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What Online Learning Has Really Taught Me

By: Shannon Chessman


When I was a teenager, I thought that moving away from home and going to university was the one “big thing” I would have to face – a big decision impacting my life in a major way, and a big adjustment from what I was used to. Looking back now, there have been a lot of big decisions since then – what to major in, whether to switch majors, whether to do an internship, where to do an internship, where to look for a job for after graduation, what kind of job I want to do – and a lot of adjustment periods outside of just school – adjusting to life in residence, adjusting to moving into my own place, adjusting to a 9-5 internship, adjusting to that internship becoming work-from-home, adjusting to online school after internship – and a lot of the skills I've had to learn have been accelerated by those last few points.

For some people, there can be a lot of overlap in the adjustments that I listed; having to move away from home, adjust to residence, and adjust to online school during COVID hit some students all at once, and though I think everyone is very much ready for restrictions to lift and life to go back to “normal,” I think we’re going to see that “normal” has shifted. A lot of companies are moving towards more employees having the freedom to work from home when necessary, online classes are becoming more common, and there are a lot of things I learned during online school/work-from-home that I want to share because I’ve found them so helpful during these weird times.


Here are the three most important and impactful things I’ve learned over the past year:


How to set your own schedule: troubleshoot it and be nice to yourself

I wish I could say “here is how you schedule your life” and that it would work for every single person, but unfortunately, that is not the case. Over the past year, I’ve had to try a lot of different things so that I could get work done and still feel okay mentally, and sometimes the things that used to work don’t anymore and I have to switch it up. Right now, the minimum I try to do in a day so that I don’t just slump into a ball and feel bad about myself is to finish one school or work task in the morning and go for a walk outside. The task can be as small as one assignment question and the walk can be just to the park and back, but I’ve found that being able to say “I did something today” has helped me feel a lot better even on days where I do almost nothing. I learned not to beat myself up for not being “peak productive” every single day.

Another part of what has helped me most in scheduling my life is being able to say “Okay, it's 7 pm, no more work for today." Having a 9-5 job really helped with that because I could leave the work at work, but in switching to work-from-home for the last five months of my internship, the lines got a lot blurrier and I found myself working late because there weren’t clear boundaries. But that was not good for me mentally, and I had to learn to say “Okay, that’s enough” and stop. With online school, it’s even harder to have those boundaries, but I try to do my work during the day and not do anything after dinner and that has helped me stay sane. Timing is different for everyone – maybe you’re most productive from 9 pm-2 am – but being able to say “I’m done for today” is a skill that I’m so glad I learned.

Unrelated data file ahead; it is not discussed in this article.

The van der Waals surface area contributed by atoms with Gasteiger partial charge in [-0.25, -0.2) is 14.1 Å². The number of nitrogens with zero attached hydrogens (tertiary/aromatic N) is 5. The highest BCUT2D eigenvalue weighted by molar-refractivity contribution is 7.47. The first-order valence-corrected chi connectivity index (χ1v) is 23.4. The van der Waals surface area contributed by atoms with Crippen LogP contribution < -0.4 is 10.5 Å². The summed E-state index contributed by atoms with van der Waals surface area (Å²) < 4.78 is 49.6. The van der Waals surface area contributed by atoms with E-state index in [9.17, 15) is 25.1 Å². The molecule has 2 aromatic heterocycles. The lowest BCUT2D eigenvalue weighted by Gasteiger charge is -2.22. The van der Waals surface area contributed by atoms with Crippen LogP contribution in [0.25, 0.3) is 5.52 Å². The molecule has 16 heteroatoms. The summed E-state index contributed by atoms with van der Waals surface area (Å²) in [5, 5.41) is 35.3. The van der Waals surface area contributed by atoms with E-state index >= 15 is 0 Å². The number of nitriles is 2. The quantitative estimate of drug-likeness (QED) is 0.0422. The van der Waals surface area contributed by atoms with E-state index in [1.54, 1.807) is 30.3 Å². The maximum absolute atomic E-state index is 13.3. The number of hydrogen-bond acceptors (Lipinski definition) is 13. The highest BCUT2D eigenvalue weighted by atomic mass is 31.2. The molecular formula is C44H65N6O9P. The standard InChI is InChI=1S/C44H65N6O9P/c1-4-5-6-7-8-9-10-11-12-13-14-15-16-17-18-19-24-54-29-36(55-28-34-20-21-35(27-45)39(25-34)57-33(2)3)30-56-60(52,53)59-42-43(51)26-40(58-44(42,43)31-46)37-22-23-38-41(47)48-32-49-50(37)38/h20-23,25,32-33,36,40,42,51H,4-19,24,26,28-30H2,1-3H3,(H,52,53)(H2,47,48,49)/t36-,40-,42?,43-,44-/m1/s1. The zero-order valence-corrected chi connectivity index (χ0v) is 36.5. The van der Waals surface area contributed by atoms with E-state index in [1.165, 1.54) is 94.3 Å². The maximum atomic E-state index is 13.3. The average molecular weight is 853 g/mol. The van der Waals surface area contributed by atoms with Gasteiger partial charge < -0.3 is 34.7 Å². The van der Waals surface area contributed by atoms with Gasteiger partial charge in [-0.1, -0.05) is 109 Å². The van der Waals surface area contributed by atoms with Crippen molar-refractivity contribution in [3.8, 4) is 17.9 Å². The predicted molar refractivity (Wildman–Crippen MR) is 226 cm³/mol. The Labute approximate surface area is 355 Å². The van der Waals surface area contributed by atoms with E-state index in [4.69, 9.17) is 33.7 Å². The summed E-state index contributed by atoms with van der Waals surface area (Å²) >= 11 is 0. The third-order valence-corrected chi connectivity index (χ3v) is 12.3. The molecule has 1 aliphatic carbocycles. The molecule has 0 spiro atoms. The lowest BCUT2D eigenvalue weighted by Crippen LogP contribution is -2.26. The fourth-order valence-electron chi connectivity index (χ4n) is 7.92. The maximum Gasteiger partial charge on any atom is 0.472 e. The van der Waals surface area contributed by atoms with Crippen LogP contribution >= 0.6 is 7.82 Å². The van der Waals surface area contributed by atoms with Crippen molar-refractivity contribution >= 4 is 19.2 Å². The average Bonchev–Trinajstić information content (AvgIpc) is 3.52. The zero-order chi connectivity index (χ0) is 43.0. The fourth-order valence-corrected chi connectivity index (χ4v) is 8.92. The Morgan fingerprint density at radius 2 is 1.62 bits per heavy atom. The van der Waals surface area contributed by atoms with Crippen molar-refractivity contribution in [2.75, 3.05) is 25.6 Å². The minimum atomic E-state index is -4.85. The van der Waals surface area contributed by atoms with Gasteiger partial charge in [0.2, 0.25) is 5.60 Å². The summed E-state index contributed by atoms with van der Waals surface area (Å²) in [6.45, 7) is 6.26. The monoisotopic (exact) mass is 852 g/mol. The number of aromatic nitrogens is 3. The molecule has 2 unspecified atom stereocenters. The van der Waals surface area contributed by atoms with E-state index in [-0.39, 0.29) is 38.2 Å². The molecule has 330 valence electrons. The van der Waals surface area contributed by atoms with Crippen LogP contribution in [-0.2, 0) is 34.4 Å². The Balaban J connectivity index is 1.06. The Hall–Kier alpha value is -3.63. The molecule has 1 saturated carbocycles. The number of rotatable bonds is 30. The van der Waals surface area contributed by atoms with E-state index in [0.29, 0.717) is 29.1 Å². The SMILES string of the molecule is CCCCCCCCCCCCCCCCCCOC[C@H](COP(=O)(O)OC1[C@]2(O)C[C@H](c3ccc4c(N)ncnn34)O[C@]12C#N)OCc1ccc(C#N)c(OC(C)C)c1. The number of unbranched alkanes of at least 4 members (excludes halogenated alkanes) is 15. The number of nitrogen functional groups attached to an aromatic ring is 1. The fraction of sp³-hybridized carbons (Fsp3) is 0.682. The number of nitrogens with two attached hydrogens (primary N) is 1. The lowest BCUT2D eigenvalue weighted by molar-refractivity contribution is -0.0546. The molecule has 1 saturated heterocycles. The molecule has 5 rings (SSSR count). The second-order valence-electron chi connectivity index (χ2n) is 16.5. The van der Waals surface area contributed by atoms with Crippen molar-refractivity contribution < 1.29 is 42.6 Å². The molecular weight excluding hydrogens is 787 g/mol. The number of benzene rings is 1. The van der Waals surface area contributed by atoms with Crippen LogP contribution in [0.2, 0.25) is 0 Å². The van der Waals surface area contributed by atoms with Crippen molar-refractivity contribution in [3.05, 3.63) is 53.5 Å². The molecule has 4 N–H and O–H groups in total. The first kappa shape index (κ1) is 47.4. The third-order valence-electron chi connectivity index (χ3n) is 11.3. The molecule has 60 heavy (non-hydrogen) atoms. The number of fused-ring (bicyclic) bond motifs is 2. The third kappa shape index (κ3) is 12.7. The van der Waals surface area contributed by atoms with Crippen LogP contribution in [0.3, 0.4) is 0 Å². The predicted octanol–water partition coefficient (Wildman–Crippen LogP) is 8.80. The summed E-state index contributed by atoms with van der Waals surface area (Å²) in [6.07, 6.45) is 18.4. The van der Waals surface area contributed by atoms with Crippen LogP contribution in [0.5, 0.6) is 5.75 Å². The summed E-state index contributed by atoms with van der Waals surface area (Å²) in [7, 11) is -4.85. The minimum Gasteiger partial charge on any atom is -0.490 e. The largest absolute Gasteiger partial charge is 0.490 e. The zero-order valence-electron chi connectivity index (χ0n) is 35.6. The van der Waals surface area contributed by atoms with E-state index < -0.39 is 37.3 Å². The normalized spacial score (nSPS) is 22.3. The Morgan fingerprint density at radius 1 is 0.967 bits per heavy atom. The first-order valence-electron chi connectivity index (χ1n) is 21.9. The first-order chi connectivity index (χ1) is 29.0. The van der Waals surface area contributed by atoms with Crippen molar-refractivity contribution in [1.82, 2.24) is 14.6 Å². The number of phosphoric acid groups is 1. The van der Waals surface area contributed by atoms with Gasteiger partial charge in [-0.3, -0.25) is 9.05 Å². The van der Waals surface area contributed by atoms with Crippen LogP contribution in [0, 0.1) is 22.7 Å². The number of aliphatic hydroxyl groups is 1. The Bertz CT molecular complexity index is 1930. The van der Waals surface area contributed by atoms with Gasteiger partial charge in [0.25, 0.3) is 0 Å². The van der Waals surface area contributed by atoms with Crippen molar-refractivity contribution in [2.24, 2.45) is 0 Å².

Switch up your study space as much as you can

I’ve never been good at doing all of my work from my bedroom desk; I've always been the type of person to walk to a café or a library and do work there, but with COVID, that isn't exactly an option. So I've learned to trick myself and work at the kitchen table, work at my housemate's desk, work on the couch, work on the porch when it’s nice out – anything to switch it up because sometimes working in a space that’s “different” is what I need to feel motivated enough to do anything. Even cleaning off my desk or rearranging my furniture has helped when I really needed to be in my room to work.


Having nothing in your schedule doesn’t mean you're available

This one took a while to settle in, and it can sometimes be difficult to enforce. There have been a few times that I’ve gotten all my work done for school, caught up on all my lectures and assignments, finished a difficult test and planned a weekend off afterwards only for a groupmate on a project to message and say, “Can we meet on Saturday?” It took a long time for me to learn to say no because a day off doesn’t always feel like something “scheduled” or something I’m entitled to. But it is! In normal times, a day off might mean going somewhere and doing something away from my computer. But because I’m home all the time and technically available, it feels like I have to give up my break time if someone else wants it. Moving away from that mentality has worked wonders for my well-being. Everyone deserves time off and plans to take a break are plans worth keeping.


So be nice to yourself – accept that you're allowed time for yourself, find a good space where you can thrive, and find the scheduling techniques that work best with your life and habits. Hopefully, we are in the homestretch of fully online school and work-from-home now, but I hope my experiences can help you get the most out of lockdown life and beyond!

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